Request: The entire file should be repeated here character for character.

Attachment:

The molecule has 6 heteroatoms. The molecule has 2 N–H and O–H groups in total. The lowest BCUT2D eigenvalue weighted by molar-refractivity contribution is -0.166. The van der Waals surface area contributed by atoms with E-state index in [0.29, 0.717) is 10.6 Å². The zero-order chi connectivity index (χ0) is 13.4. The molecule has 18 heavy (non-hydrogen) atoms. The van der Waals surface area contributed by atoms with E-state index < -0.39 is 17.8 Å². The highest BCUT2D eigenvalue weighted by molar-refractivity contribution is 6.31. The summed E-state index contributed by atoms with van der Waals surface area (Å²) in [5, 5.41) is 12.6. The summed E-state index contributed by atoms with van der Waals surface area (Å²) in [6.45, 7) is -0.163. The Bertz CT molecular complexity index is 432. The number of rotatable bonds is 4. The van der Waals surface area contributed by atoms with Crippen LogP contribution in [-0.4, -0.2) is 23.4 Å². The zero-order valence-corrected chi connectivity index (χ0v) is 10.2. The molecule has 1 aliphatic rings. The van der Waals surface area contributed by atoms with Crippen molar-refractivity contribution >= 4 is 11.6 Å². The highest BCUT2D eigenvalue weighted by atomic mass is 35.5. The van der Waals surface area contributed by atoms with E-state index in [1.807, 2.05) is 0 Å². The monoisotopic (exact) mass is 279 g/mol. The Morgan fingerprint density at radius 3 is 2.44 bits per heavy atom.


The molecule has 6 heteroatoms. The molecule has 2 N–H and O–H groups in total. The lowest BCUT2D eigenvalue weighted by molar-refractivity contribution is -0.166. The van der Waals surface area contributed by atoms with E-state index in [0.29, 0.717) is 10.6 Å². The zero-order chi connectivity index (χ0) is 13.4. The molecule has 18 heavy (non-hydrogen) atoms. The van der Waals surface area contributed by atoms with E-state index < -0.39 is 17.8 Å². The highest BCUT2D eigenvalue weighted by molar-refractivity contribution is 6.31. The summed E-state index contributed by atoms with van der Waals surface area (Å²) in [5, 5.41) is 12.6. The summed E-state index contributed by atoms with van der Waals surface area (Å²) in [6.45, 7) is -0.163. The Bertz CT molecular complexity index is 432. The number of rotatable bonds is 4. The van der Waals surface area contributed by atoms with Crippen LogP contribution in [-0.4, -0.2) is 23.4 Å². The zero-order valence-corrected chi connectivity index (χ0v) is 10.2. The molecule has 1 aliphatic rings. The van der Waals surface area contributed by atoms with Crippen molar-refractivity contribution >= 4 is 11.6 Å². The highest BCUT2D eigenvalue weighted by atomic mass is 35.5. The van der Waals surface area contributed by atoms with E-state index in [1.807, 2.05) is 0 Å². The monoisotopic (exact) mass is 279 g/mol. The Morgan fingerprint density at radius 3 is 2.44 bits per heavy atom.